One of my favorite things about this time of year is the arrival of the Perseids. A couple of years ago, this meteor shower was accompanied by an alignment of Venus and Jupiter. This year, a super moon will provide the backdrop. Because the earth and moon will be at their closest, the moon will be 30% brighter than normal. This may make the meteors a little harder to spot, but I will still be looking! After all, if I don’t catch a few falling stars, I’ll still get to see a super moon. Who’s with me?
No telescope is needed; just find a nice, safe spot away from the city lights, spray on some bug repellent, break out that blanket or lawn chair, kick back and enjoy! While the shower’s peak is supposed to occur just before dawn on the 11th, 12th and 13th, I might try looking as the night falls, when the moon is still low in the sky. Look to the constellation Perseus, which is just to the left of the Pleiades, the Seven Sisters constellation, in the northeastern portion of the sky.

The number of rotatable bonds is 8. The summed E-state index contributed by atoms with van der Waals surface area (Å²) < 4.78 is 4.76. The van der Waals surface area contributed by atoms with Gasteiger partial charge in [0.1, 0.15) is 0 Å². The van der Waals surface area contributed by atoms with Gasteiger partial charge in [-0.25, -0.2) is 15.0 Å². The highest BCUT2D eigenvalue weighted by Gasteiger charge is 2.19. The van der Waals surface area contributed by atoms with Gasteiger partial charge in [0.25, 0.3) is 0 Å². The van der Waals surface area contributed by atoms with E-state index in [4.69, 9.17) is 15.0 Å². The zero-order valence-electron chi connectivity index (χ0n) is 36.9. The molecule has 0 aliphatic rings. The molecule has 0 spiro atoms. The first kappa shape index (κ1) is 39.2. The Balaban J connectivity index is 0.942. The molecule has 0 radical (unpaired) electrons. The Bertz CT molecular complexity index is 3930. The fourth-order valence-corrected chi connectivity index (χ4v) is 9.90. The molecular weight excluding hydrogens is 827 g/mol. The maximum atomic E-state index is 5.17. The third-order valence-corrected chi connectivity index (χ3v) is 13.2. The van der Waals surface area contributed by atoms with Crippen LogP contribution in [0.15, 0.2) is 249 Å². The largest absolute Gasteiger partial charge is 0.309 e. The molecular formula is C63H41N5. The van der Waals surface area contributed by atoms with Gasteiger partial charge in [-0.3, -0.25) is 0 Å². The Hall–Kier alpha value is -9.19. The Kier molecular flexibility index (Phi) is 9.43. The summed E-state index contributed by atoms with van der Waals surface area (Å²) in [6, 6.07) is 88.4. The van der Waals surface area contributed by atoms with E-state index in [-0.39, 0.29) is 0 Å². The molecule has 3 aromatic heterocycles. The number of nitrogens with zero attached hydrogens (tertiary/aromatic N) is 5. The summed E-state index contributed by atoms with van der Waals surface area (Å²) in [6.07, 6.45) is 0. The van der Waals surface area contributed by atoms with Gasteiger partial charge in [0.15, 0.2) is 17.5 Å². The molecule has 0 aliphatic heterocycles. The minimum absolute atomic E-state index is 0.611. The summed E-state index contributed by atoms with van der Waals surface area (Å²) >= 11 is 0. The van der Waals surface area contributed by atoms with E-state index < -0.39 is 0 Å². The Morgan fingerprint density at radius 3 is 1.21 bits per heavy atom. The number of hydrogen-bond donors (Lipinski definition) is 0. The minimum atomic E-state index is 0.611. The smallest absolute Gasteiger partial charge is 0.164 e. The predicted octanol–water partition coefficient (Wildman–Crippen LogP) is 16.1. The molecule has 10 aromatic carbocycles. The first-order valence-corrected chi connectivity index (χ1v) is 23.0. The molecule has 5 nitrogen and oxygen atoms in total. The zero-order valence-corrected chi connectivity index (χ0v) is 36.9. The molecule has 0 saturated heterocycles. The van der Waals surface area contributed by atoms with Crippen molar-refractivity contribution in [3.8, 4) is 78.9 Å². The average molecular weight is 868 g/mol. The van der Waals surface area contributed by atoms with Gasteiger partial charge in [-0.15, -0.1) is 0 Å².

Not sure you want to stay up until the wee hours of the morning? Check out this time-lapse video of the Perseids filmed in Joshua Tree National Park in 2010.